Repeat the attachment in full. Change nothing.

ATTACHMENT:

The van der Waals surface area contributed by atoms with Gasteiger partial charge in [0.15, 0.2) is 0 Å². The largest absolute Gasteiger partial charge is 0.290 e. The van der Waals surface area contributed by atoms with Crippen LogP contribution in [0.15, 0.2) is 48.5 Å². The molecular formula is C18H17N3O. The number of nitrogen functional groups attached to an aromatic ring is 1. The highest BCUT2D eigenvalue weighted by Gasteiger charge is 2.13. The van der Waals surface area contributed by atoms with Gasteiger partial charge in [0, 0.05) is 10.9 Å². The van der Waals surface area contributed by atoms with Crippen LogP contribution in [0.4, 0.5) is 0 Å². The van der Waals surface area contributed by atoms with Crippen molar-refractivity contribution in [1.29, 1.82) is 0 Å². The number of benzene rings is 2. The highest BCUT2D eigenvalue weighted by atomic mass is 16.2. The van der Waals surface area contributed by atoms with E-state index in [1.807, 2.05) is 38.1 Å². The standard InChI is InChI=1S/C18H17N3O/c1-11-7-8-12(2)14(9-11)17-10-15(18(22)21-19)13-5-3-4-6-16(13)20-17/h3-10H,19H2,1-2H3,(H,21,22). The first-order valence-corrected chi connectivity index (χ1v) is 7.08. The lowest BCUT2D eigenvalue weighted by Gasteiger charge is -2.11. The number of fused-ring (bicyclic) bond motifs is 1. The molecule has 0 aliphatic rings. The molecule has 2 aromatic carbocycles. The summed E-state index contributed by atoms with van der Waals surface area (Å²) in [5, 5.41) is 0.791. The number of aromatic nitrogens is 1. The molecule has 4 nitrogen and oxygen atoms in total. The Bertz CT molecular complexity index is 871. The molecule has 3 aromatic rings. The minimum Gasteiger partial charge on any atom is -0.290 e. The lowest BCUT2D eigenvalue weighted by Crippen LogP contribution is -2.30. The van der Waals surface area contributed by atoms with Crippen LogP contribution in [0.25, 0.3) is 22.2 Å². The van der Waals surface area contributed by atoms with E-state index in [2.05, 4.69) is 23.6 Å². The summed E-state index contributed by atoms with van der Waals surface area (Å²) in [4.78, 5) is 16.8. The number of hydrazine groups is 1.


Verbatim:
The van der Waals surface area contributed by atoms with Gasteiger partial charge in [0.15, 0.2) is 0 Å². The largest absolute Gasteiger partial charge is 0.290 e. The van der Waals surface area contributed by atoms with Crippen LogP contribution in [0.15, 0.2) is 48.5 Å². The molecular formula is C18H17N3O. The number of nitrogen functional groups attached to an aromatic ring is 1. The highest BCUT2D eigenvalue weighted by Gasteiger charge is 2.13. The van der Waals surface area contributed by atoms with Gasteiger partial charge in [0, 0.05) is 10.9 Å². The van der Waals surface area contributed by atoms with Crippen LogP contribution in [0.4, 0.5) is 0 Å². The van der Waals surface area contributed by atoms with Crippen molar-refractivity contribution in [1.29, 1.82) is 0 Å². The number of benzene rings is 2. The highest BCUT2D eigenvalue weighted by atomic mass is 16.2. The van der Waals surface area contributed by atoms with E-state index in [1.807, 2.05) is 38.1 Å². The standard InChI is InChI=1S/C18H17N3O/c1-11-7-8-12(2)14(9-11)17-10-15(18(22)21-19)13-5-3-4-6-16(13)20-17/h3-10H,19H2,1-2H3,(H,21,22). The first-order valence-corrected chi connectivity index (χ1v) is 7.08. The lowest BCUT2D eigenvalue weighted by Gasteiger charge is -2.11. The number of fused-ring (bicyclic) bond motifs is 1. The molecule has 0 aliphatic rings. The molecule has 2 aromatic carbocycles. The summed E-state index contributed by atoms with van der Waals surface area (Å²) in [5, 5.41) is 0.791. The number of aromatic nitrogens is 1. The molecule has 4 nitrogen and oxygen atoms in total. The Bertz CT molecular complexity index is 871. The molecule has 3 aromatic rings. The minimum Gasteiger partial charge on any atom is -0.290 e. The lowest BCUT2D eigenvalue weighted by Crippen LogP contribution is -2.30. The van der Waals surface area contributed by atoms with Crippen LogP contribution in [0.25, 0.3) is 22.2 Å². The van der Waals surface area contributed by atoms with E-state index in [2.05, 4.69) is 23.6 Å². The summed E-state index contributed by atoms with van der Waals surface area (Å²) in [4.78, 5) is 16.8. The number of hydrazine groups is 1.